I ambled down to the Santa Monica pier with a group of friends last night to catch a free concert by Patti Smith, on the final leg of her summer tour. It was jammed with a rapt audience hanging on every word she uttered, but the refreshing thing about her is that she is off-the-cuff and humble in the face of blatant idol worship.
Whether she was singing Smells Like Teen Spirit (the Nirvana anthem in a softly sad rendering, with Flea on trumpet) or obscurities like We Three (from "Easter,") the jammed-in crowd was riveted by this woman's power. I kept thinking back to the summer of 1978 when I first saw her perform in New York at Central Park's Wollman Rink. "Horses" had been released at the end of 1975 and "Radio Ethiopia" had followed about a year later. Both were still emanating cultural shockwaves. She had taken rock and roll and molded it into a new form, fulfilling the promise of Dylan, Lennon and Jagger and surpassing it too. The crowd at that show tried to hail her as the new queen of rock but she would have none of it; she spit on the idea, literally. Patti Smith was nobody's girl. She didn't have a dick but she sure had the balls.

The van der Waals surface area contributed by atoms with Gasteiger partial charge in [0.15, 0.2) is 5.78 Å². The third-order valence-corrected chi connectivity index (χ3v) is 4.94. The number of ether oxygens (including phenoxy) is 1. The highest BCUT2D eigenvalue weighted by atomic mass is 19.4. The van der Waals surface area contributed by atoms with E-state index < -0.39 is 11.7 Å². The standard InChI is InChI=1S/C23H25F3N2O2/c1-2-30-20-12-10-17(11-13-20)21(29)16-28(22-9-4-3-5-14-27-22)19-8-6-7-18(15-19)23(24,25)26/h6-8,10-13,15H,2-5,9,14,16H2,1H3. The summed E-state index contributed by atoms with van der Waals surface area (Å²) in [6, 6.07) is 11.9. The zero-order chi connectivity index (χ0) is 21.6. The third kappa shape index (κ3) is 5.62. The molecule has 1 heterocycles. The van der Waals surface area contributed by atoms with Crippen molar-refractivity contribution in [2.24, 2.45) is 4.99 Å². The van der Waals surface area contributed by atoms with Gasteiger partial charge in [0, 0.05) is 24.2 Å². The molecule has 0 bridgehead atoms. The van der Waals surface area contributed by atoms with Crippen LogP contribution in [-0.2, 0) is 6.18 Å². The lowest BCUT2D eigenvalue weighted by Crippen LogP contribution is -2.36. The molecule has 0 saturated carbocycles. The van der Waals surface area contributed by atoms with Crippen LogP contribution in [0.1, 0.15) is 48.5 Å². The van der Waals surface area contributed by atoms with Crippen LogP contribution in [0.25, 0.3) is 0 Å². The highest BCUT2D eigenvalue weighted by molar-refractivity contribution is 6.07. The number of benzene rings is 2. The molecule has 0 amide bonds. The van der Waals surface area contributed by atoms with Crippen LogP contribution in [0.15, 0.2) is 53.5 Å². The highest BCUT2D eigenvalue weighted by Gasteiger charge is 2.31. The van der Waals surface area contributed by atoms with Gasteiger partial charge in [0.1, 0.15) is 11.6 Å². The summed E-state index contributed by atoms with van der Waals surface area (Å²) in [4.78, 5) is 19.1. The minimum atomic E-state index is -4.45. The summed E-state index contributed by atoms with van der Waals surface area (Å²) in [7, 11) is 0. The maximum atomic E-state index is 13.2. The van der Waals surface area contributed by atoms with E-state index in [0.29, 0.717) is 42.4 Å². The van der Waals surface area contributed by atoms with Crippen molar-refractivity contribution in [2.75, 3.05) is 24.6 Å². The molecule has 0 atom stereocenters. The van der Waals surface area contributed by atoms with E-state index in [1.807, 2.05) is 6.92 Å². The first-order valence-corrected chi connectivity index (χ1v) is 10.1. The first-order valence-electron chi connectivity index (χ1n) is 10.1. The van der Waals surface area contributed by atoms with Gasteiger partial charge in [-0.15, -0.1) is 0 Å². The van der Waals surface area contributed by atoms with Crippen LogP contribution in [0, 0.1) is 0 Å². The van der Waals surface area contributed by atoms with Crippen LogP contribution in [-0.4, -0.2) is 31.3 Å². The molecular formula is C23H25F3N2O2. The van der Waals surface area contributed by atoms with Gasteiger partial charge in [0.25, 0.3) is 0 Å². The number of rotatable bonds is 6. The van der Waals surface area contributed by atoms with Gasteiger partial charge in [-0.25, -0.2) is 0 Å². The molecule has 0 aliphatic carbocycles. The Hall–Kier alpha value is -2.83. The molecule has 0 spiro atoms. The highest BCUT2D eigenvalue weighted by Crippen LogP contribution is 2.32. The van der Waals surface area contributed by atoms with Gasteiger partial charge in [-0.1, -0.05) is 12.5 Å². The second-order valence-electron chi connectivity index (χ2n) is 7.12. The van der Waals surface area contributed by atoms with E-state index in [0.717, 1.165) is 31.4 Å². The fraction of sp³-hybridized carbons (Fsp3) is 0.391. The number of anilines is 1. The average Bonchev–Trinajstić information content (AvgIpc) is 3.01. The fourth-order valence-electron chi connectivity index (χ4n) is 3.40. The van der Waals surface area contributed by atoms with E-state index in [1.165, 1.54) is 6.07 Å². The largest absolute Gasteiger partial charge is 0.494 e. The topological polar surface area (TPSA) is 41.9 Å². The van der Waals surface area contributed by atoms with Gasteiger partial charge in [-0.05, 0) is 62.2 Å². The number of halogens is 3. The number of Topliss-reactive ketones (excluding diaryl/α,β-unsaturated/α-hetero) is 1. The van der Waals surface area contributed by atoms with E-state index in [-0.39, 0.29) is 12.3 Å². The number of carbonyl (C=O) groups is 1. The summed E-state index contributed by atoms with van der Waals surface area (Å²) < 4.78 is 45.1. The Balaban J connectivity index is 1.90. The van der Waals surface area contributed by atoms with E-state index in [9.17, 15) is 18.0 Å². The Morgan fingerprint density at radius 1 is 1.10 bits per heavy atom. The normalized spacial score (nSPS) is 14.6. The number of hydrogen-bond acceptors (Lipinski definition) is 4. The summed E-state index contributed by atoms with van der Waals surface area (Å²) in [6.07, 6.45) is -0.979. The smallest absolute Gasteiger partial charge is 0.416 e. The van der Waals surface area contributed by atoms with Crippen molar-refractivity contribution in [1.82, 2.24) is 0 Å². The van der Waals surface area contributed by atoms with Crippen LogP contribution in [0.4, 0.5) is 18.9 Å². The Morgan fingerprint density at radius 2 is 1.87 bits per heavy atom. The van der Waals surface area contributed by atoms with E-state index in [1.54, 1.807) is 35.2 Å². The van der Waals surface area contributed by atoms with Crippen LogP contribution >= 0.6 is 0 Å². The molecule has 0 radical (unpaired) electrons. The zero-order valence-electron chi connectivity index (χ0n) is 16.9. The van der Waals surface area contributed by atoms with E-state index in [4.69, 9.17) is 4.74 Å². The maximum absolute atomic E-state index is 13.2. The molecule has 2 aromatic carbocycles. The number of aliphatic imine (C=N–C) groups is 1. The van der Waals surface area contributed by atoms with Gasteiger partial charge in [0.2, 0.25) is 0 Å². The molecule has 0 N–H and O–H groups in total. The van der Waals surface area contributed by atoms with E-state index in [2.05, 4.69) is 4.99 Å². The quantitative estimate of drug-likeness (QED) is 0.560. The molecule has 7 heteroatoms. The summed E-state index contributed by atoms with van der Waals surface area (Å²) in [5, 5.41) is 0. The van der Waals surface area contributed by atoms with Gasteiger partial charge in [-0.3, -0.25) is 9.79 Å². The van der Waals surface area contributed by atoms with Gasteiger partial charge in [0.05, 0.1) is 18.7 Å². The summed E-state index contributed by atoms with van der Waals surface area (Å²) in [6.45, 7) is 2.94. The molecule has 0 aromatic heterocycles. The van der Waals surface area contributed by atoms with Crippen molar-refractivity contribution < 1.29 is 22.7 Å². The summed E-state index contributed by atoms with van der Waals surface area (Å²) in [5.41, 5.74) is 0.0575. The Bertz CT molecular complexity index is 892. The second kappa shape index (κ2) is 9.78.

Last night when she performed Within You Without You, White Rabbit and Soul Kitchen (from her latest, "Twelve") it transported the event back to the Summer of Love. The hippie chicks and dudes of Venice danced in that free flowing way of delirious abandon: hips rolling, eyes closed and their bracelet and tattoo adorned arms floating up to the sky like time-lapse images of unfurling ferns drawn by the sun.
She tore through Gimme Shelter at a ferocious bent, as good as the version John Doe is closing his shows with on his current tour. Doug Pettibone sat in towards the end of the set and helped build the wall of sound for Gloria, still a song of such potent dimensions that the pier was shaking with the beat. "Little sister, the sky is falling," indeed.